BERKELEY, California, August 5, 2008 (ENS) - In the near future, large California cities can expect more frequent heat waves because of climate change, warn scientists at universities in California and Texas.
This could mean increased electricity demand to run air conditioners in the densely populated state, raising the risk of power shortages during heat waves, said Norman Miller, an earth scientist at Lawrence Berkeley National Laboratory and geography professor at the University of California, Berkeley, and Katharine Hayhoe, a climate researcher at Texas Tech University.
If the electricity to run those air conditioners is generated using fossil fuels, this also could mean even more emissions of the heat-trapping gas carbon dioxide that causes climate change.
"Electricity demand for industrial and home cooling increases near linearly with temperature," said lead author Miller, a climate scientist and a principal investigator with the Energy Biosciences Institute in Berkeley.
"In the future," he said, "widespread climate warming across the western U.S. could further strain the electricity grid, making brownouts or even rolling blackouts more frequent."
When projected future changes in extreme heat and observed relationships between high temperature and electricity demand for California were mapped onto current availability of electricity, the researchers discovered a potential for electricity deficits as high as 17 percent during peak electricity demand periods.
Climate projections from three atmosphere-ocean circulation models were used to assess projected increases in temperature extremes and day-to-day variability, said Hayhoe.
Before the end of the century, projected increases range from about twice the current number of extreme heat days for inland California cities such as Sacramento and Fresno up to four times the number of extreme heat days for previously temperate coastal cities such as Los Angeles and San Diego.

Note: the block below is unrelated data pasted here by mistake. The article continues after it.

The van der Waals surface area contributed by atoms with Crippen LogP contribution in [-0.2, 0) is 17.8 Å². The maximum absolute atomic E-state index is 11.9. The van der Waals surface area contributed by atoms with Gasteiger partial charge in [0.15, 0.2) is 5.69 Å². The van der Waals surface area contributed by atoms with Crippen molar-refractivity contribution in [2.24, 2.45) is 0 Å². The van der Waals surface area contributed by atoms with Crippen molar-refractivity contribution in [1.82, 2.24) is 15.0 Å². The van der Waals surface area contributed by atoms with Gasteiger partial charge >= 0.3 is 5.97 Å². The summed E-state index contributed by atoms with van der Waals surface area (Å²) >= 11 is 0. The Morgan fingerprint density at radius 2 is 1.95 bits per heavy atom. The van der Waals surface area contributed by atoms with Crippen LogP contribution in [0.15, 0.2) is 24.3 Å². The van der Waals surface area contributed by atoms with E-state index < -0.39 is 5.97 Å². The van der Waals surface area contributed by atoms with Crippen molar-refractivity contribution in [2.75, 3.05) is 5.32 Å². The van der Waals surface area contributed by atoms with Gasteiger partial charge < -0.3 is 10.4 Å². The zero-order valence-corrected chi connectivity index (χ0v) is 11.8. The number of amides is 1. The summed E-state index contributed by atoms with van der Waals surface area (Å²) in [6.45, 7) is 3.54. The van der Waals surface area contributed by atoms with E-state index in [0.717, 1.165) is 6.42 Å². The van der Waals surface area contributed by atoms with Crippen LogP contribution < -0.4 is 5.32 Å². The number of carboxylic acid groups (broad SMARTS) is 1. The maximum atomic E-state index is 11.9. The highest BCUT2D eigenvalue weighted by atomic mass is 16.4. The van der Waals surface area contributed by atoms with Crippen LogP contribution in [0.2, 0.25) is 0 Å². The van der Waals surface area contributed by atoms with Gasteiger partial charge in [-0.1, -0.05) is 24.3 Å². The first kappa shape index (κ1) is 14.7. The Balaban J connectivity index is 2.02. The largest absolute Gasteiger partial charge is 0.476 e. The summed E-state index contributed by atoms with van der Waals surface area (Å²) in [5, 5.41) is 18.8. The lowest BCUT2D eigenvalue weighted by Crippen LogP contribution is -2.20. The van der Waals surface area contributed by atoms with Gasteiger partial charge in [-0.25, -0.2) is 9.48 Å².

This year, California experienced an unusually early heat wave in May, when 119 new daily high temperature records were set, including the earliest day in the year in which Death Valley temperatures reached 120 degrees. That occurred on May 19, beating the old record of May 25 set in 1913.
A second major heat wave in late July broke high temperature records for several more California cities and increased fire and health risks.
In the future, the authors say, the state should be prepared for summers dominated by heat wave conditions.
Similar increases in extreme heat days are likely for other urban centers across the Southwest, including Arizona, New Mexico, and Texas, as well as for large cities in developing nations with rapidly increasing electricity demands, the authors said.
Risk of electricity shortages can be reduced through energy conservation, said Hayhoe, as well as by reducing emissions of heat-trapping gases in order to limit the amount of future climate change that can be expected.
Miller and Hayhoe contributed to the Nobel Prize winning assessments of the UN's Intergovernmental Panel on Climate Change.
Miller is currently leading the BP-funded Energy Biosciences Institute project on biofuel productivity potentials, including biofuels' impact under changing climate conditions.
The Institute is a collaboration between the University of California-Berkeley, the University of Illinois at Urbana-Champaign, and Lawrence Berkeley National Lab working towards the development and analysis of the impacts of biofuels.
Their study was published in the "Journal of Applied Meteorology and Climatology" online.
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